Not Your Father's Talmud

Rabbi Adam Chalom of Kol Hadash Humanistic Congregation in suburban Chicago explores the Talmud from a Humanistic perspective, one page a day.

Location: Highland Park, Illinois, United States

Rabbi Adam Chalom is the Rabbi of Kol Hadash Humanistic Congregation in suburban Chicago. He is also the Assistant Dean for the International Institute for Secular Humanistic Judaism.

Wednesday, March 02, 2005

Making it all work - Berakhot (Blessings) 2b [or not 2b?]

One of the challenges for traditional Rabbinic thought is to make contradictory traditional sayings mean the same thing. After all, if one assumes that tradition is both authoritative and ultimately divine in origin, as the Rabbis who composed and compiled the Talmud did, how could one saying contradict another?

In today's Talmud page, we see a good example. In 2a we heard how late one can recite the evening Shema; now the Talmud tries to determine when one may BEGIN reciting it. And so they consider many traditional sayings that all have different standards on the issue. Some of them are original to Talmudic rabbis, but some are "Baraitot" (sing. Baraita) - sayings from the time of the Mishnah that were not included in the Mishnah but are still authoritative because they are from that generation. If all are traditional, they should all (or at least most) agree on when one can begin. An analogy would be reading Thomas Jefferson's diary to get insight on the Constitution - the earlier Mishnaic rabbis are the"Founding Fathers" for the Talmud rabbis.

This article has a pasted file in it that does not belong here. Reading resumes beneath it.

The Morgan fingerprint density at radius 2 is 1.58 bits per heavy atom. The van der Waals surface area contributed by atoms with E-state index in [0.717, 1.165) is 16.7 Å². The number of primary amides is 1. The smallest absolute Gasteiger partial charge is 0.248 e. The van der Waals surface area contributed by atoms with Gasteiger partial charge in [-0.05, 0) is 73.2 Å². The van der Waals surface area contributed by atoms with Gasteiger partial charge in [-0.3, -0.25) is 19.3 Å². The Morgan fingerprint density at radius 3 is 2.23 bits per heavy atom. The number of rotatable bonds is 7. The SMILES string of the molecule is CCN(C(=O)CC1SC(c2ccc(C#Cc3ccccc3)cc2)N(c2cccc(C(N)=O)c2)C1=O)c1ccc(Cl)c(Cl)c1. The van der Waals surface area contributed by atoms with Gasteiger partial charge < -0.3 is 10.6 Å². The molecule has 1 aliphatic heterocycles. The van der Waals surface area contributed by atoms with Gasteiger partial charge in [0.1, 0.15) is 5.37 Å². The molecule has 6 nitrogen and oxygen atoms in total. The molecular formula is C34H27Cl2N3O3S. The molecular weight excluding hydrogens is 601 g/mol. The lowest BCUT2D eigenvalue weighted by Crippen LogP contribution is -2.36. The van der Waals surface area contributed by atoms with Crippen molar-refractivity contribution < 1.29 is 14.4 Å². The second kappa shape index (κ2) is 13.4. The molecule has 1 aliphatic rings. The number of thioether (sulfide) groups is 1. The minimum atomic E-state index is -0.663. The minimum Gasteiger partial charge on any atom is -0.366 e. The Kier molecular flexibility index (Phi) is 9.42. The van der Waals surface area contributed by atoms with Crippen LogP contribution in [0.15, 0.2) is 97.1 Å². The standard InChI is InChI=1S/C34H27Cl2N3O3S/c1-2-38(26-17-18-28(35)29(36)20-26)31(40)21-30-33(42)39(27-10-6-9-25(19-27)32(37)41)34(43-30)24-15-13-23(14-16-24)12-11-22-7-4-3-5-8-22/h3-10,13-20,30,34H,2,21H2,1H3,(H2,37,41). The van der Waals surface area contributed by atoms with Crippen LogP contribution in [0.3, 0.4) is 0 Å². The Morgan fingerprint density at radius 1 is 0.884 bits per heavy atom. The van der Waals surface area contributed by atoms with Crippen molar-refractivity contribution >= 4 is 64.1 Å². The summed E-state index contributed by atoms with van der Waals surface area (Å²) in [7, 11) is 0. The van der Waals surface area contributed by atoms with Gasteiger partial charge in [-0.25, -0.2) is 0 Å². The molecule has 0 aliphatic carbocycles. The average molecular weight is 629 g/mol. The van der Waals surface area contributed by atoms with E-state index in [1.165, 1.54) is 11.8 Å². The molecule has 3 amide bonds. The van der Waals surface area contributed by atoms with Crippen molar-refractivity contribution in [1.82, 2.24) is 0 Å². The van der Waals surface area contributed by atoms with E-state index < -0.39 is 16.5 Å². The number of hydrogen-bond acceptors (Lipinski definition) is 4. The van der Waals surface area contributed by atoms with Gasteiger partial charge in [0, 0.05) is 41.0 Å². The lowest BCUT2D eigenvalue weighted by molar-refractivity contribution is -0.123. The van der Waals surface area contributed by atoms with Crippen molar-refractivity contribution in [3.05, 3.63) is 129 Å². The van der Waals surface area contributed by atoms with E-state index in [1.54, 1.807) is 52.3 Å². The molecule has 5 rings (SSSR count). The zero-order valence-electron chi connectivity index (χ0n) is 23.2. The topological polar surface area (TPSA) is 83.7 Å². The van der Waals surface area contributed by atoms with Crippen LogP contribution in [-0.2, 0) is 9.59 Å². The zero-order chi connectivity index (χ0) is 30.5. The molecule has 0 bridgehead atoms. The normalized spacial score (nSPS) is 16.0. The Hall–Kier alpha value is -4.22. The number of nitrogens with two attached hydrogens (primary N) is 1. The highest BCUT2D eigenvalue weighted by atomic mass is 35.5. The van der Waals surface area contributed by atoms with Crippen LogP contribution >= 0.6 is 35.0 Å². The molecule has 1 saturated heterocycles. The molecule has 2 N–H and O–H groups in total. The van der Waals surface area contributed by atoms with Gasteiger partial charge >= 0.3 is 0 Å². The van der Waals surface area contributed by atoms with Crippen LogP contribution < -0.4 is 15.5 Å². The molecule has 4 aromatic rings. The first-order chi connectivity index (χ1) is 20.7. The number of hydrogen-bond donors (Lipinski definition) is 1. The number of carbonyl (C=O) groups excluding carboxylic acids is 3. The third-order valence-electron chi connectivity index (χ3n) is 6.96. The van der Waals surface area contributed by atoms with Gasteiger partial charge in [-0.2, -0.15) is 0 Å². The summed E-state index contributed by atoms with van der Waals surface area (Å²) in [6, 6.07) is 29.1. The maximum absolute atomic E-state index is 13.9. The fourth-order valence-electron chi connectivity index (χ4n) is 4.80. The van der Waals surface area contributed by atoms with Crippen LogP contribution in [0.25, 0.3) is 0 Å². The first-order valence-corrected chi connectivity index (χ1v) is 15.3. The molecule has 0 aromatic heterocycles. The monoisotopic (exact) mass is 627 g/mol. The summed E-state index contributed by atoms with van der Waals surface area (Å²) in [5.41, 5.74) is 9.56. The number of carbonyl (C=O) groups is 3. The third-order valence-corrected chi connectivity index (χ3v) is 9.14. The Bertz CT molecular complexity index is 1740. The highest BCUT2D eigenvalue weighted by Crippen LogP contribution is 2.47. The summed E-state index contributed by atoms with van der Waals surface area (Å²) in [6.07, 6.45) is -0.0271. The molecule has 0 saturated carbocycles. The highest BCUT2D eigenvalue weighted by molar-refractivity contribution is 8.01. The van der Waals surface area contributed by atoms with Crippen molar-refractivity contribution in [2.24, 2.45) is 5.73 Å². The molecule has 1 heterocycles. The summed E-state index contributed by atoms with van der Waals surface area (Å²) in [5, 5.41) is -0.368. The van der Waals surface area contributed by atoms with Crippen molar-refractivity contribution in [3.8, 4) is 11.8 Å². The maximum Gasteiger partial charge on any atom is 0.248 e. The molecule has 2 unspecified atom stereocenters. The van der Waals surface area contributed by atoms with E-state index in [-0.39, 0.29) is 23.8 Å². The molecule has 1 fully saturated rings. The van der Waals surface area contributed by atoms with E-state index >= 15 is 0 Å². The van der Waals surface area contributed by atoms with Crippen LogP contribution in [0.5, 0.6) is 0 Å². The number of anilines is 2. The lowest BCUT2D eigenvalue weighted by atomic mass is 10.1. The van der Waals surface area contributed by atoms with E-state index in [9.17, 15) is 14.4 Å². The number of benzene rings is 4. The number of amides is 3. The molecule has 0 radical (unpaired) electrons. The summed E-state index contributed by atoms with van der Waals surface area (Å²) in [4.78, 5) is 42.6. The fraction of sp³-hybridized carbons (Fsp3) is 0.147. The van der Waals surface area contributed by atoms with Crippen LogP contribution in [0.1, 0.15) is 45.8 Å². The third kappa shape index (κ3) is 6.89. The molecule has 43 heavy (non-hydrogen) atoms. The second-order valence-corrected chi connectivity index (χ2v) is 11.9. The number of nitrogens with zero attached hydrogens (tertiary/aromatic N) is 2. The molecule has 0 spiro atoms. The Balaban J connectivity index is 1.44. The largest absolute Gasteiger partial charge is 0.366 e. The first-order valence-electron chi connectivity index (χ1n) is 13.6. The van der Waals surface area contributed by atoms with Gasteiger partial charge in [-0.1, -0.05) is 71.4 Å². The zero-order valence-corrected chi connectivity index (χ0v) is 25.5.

Thus we find a long discussion trying to prove that the time a poor man gets home is the same as when the priests would eat their terumah (holy food offered at the Jerusalem Temple). The fact that the Temple has been destroyed for centuries, and thus any descendants of the priests have no terumah to eat, is irrelevant to the discussion. And so one might ask, "how does this discussion help anyone who would want to know precisely when to recite the evening Shema?"

Just as this page offers two prooftexts (in case you don't like one) and claims that saying something happens at twilight can mean that it is BOTH day and night, there are two ways to consider this discussion. If one is looking for reasons, multiple ways of thinking about when to start give you many clues to look for - say, if you don't live near a priest or a poor man. Or one could just call it Pilpul - hairsplitting legal discussion for the sake of legal discussion. For these Rabbis, studying traditional teachings and trying to weave them together as part of a divinely-authored whole cloth of the "Oral Torah" was the most important mitzvah (commandment) to perform.

Today, we try to make our laws and legal discussions relate to the real world, but how many times have you yourself gotten caught up in arguing an unimportant detail for the sake of argument (and even enjoyed arguing for the sake of arguing)? So I can forgive the Talmud for this extended discussion on when night begins, and if I ever need to know what time evening begins there are plenty of more scientific resources to tell me when the sun sets - for that, the weatherman is actually useful. And I can live with contradictions in my traditions - if they were created by human beings, as I believe they were, then there will be disagreements and contradictions in them. As the old joke goes, "Person A is right, and person B is right." "They can't both be right!" "You are also right!"

Rabbi Adam Chalom